On 29 November 2016, the Committee on Legal Affairs of the European Parliament held a public hearing on Copyright Reform. The aim of this hearing is to examine the copyright directive proposal and especially the question of the so-called “value gap” in the context of the use of protected content by online services.
The hearing will provide for an exchange of views with experts, allowing JURI Members to benefit from their knowledge and better analyse the solutions proposed by the Commission for ensuring protection of creative works.
Chair is Pavel Svoboda
Rapporteur is Therese Comodini Cachia
Programme; Hearing on copyright reform 29 Nov 2016 – Programme
On the panel:
- GOOGLE (Tobias McKenney),
- Blue Efficience (Thierry Chevillard)
- BEUC (Augustin Reyna)
- Impala (Matthieu Philibert)
- CEPIC (Sylvie Fodor)
The hearing was streamed.
Sylvie’s contribution may me downloaded here
- Powerpoint in PDF format CEPIC transfert de la valeur value gap NoV 2016
- Oral Speech CEPIC transfert de la valeur value gap NoV 2016
The Value Block in the Picture Industry (Summary)
Sylvie explained that in the picture industry the “value gap” is really a “value block”.
The value gap or value block stems from a business model based on the unautorized use of third party content with no ownership check. Platforms encourage their users to share pictures. This way, they attract users on their platforms, gather the user data and generate revenues from advertising ; from this advertising revenue not a penny goes back to the rightholders whose content has been used without authorization.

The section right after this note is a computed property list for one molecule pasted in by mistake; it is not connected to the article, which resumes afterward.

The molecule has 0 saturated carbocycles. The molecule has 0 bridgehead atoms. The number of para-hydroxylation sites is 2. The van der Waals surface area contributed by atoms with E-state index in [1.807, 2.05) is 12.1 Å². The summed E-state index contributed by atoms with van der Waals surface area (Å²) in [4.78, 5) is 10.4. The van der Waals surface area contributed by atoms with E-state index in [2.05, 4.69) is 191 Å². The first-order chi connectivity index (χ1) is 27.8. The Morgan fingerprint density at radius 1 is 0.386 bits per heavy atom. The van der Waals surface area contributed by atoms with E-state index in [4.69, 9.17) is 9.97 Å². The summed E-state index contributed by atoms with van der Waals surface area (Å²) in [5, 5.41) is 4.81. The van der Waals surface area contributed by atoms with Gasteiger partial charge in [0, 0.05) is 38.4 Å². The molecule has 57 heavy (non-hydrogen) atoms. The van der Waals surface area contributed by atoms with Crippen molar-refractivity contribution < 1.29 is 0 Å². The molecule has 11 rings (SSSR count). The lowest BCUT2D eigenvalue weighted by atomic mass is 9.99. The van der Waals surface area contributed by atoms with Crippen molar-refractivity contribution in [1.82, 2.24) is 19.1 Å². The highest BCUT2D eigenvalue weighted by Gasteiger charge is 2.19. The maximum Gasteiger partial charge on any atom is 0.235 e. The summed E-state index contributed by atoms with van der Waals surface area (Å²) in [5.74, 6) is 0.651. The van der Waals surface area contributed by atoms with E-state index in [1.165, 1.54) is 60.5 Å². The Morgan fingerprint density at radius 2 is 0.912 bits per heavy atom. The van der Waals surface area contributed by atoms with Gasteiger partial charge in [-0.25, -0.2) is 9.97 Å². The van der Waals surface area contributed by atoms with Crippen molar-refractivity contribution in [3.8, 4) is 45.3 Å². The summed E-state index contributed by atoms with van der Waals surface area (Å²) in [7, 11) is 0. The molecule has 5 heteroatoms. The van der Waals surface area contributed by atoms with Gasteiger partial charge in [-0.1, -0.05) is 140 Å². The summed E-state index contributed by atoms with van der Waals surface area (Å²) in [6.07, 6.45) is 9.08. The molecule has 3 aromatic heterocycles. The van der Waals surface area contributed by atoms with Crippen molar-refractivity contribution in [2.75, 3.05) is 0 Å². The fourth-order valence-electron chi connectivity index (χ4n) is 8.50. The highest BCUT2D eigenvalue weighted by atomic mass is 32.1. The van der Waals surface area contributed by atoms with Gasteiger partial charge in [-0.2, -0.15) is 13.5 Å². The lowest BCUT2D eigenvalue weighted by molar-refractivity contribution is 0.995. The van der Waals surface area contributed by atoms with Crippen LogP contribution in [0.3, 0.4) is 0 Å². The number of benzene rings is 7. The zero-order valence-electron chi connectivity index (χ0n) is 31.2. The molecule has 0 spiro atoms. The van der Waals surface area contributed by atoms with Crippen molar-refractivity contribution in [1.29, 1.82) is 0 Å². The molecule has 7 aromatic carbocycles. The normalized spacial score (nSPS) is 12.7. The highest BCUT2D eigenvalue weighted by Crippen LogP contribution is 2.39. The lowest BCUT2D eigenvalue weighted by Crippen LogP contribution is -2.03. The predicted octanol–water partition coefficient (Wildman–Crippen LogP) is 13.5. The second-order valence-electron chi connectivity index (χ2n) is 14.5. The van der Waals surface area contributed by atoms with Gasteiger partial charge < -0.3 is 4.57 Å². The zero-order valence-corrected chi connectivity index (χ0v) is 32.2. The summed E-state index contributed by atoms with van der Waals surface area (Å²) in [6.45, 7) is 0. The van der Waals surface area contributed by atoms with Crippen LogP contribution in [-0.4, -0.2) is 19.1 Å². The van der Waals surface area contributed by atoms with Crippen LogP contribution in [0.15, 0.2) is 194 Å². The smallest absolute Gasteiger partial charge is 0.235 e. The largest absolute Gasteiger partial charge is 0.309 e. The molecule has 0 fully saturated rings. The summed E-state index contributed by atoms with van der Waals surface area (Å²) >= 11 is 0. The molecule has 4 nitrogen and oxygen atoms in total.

Image search engines represent a major manifestation of this business model growing from the value block. Image search engines aggregate and participate in the sharing of a large amount of images. In the last couple of years, they have developed features in order to keep users on their platforms, showing the images in full size in a frame, proposing users to browse through similar images, yet not referring back to the websites where the images are hosted. (Visits to source websites where photos are hosted have dropped by 70 to 80%.)
In this context, CEPIC welcomes the directive proposal as an encouraging first step.
CEPIC welcomes the reference to technology in Art.13. This reference formalises the present situation ; it will drive the development of new technologies and the development of copyright friendly business models on the Internet.
For the image sector specifically, the positive provisions of Art. 13 and relevant recitals are annihilated by the fact that the “framing loophole” has not been closed.
The Directive excludes aggregators and framing in Art. 13 and all types of hyperlinks in Recital 33.
Not all links are equal.
There is a difference between a link that points to content and a link that displays content.
Aggregators do not typically store the content, not for pictures in any case. They frame the content. This means that in order to display a picture, they establish a deep link in the database where the image is stored.
Sylvie provided a couple of examples of stored v. framed pictures to show that, from a user experience, the pictures appear in the same way.
Excluding framing would de facto exclude pictures from the scope of the Directive.
As conclusion we think this Directive is a step in the right direction. It’s been written for the music and audio-visual industries.
Unless the framing loophole is closed, its benefits will be annihilated for the picture industry.
We want to share pictures, we want pictures to be shown, we want to produce pictures. For this we need to be paid for. There is no reason why the picture industry should be left behind by the legislator.